Undead Gothic

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Okay Grant, one more parody to add to the long list. American Gothic was painted by Grant Wood only lived to be fifty-one. Hmmm, same age I am now. It was first exhibited at the Art Institute of Chicago. It won a $300 prize back in 1930. It has become one of the most famous paintings in the history of American Art.

Another institution that has carried on for years, spread worldwide, and has a cult following of millions is the zombies from George A. Romero's Night of the Living Dead from 1968. There were several after that, including my favorite Dawn of the Dead. I'm referring to the 1978 version also by Romero, not the 2004 remake that Universal Studios produced.

As an eight year old, and already an avid fan of horror movies, The Night of the Living Dead floored me because the good guys were dying off. To take it even further, you don't really know whether the monsters/zombies are wiped out completely or not. It was in black and white, and even though the critics of the time were outraged by how graphic the violence was, I just couldn't be that scared of anything in black and white. My life long analysis of zombie psychology started at eight and got a booster shot ten years later when Dawn of the Dead came out.

With the ten years from the first movie, zombie intelligence had risen to the point they were using basic tools. Maybe not correctly, but using an M16 as a hammer will do in a pinch. Not to give away any spoilers, but at the end of the Dawn of the Dead movie, the zombies definitely had the upper hand. This led me to the question of what would a zombie culture develop into?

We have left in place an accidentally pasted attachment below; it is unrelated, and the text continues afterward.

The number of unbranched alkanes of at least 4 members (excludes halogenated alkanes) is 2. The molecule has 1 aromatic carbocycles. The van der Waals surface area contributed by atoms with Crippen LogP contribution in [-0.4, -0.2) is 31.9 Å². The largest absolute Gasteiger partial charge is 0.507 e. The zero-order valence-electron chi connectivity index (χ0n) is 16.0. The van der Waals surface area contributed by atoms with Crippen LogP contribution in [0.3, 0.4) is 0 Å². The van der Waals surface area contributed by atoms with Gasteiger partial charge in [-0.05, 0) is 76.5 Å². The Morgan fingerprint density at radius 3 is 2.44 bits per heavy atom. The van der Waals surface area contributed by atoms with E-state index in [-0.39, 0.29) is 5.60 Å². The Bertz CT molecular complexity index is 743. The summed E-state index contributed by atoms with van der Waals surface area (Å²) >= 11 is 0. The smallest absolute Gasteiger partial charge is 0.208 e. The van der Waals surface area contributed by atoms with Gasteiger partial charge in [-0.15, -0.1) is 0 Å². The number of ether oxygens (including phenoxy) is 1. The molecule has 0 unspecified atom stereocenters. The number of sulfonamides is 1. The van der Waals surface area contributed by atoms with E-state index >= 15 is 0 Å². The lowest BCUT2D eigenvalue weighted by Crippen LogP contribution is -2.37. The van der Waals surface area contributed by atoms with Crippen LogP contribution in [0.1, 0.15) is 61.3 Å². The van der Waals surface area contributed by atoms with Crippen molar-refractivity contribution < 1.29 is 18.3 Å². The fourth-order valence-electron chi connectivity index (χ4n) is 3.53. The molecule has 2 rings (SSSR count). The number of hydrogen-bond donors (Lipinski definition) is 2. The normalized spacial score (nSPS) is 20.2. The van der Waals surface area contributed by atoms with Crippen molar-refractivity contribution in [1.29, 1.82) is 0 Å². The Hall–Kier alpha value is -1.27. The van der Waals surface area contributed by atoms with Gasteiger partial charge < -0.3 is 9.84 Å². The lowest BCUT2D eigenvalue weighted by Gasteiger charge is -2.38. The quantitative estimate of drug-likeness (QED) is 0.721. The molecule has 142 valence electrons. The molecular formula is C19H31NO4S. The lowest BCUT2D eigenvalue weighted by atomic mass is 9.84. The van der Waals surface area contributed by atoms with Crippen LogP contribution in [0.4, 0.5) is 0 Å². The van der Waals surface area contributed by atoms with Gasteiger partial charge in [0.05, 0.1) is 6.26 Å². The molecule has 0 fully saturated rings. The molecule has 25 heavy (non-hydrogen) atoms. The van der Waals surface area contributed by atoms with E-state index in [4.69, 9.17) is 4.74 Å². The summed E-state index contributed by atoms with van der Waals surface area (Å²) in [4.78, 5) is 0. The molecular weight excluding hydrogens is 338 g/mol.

Once they had completely done away with the living, their favorite food of human brains would also be gone. Even the leg, thigh, and breast meat would be gone after a while. We never saw the zombies starving to death, if a dead thing can even die in the first place. At least a brain shot would stop them from wandering around. But here you have millions of undead with nobody to eat and nothing to do but wander around stiff legged and stiff armed.

Would their ability with tools continue to increase? Like the caveman evolving from neanderthal to cromagnon, would the Zombie continue their evolution? They would certainly have a long time to do it. And with no one being able to die, murder would drop off of the face of reality. If you stole something and learned that for the next ten million years, the person you stole from would keep coming for you, it might be enough to put the kibosh on theft. So you might end up with a very orderly society.

There wouldn't be much of a birth rate, but the death rate has dropped off to nothing, so that is a wash. Organized religion would probably take a real hit, because, "When hell is full, the dead will walk the earth." To take a line from the movie. So there is no threat of hell and no reward of heaven to keep the church's faithful going to church. Maybe zombie society would come full circle to where the picure above of Undead Gothic, might come to pass.

I never really came up with any long term conclusions or answers, but pondering the question was a hell of a lot of fun.



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